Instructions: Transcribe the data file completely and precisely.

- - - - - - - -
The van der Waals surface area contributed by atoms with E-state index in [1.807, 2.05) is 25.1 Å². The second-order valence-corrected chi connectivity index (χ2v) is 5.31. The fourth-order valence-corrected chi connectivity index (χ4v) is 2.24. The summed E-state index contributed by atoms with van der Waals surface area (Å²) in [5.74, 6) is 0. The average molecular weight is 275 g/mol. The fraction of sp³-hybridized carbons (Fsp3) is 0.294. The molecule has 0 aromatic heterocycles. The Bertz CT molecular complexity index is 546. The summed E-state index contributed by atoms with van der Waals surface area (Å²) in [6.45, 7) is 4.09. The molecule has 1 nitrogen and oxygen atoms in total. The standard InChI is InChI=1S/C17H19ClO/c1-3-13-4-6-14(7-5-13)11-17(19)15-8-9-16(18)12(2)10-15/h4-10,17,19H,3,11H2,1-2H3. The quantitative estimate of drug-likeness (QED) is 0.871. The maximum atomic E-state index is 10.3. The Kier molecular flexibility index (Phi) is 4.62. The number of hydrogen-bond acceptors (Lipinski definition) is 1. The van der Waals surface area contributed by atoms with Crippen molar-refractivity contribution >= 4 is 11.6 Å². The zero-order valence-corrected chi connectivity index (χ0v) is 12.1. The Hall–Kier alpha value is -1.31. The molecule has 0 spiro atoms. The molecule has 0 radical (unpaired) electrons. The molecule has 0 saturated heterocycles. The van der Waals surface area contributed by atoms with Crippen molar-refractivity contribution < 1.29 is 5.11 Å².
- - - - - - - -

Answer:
The van der Waals surface area contributed by atoms with E-state index in [1.807, 2.05) is 25.1 Å². The second-order valence-corrected chi connectivity index (χ2v) is 5.31. The fourth-order valence-corrected chi connectivity index (χ4v) is 2.24. The summed E-state index contributed by atoms with van der Waals surface area (Å²) in [5.74, 6) is 0. The average molecular weight is 275 g/mol. The fraction of sp³-hybridized carbons (Fsp3) is 0.294. The molecule has 0 aromatic heterocycles. The Bertz CT molecular complexity index is 546. The summed E-state index contributed by atoms with van der Waals surface area (Å²) in [6.45, 7) is 4.09. The molecule has 1 nitrogen and oxygen atoms in total. The standard InChI is InChI=1S/C17H19ClO/c1-3-13-4-6-14(7-5-13)11-17(19)15-8-9-16(18)12(2)10-15/h4-10,17,19H,3,11H2,1-2H3. The quantitative estimate of drug-likeness (QED) is 0.871. The maximum atomic E-state index is 10.3. The Kier molecular flexibility index (Phi) is 4.62. The number of hydrogen-bond acceptors (Lipinski definition) is 1. The van der Waals surface area contributed by atoms with Crippen molar-refractivity contribution >= 4 is 11.6 Å². The zero-order valence-corrected chi connectivity index (χ0v) is 12.1. The Hall–Kier alpha value is -1.31. The molecule has 0 spiro atoms. The molecule has 0 radical (unpaired) electrons. The molecule has 0 saturated heterocycles. The van der Waals surface area contributed by atoms with Crippen molar-refractivity contribution < 1.29 is 5.11 Å².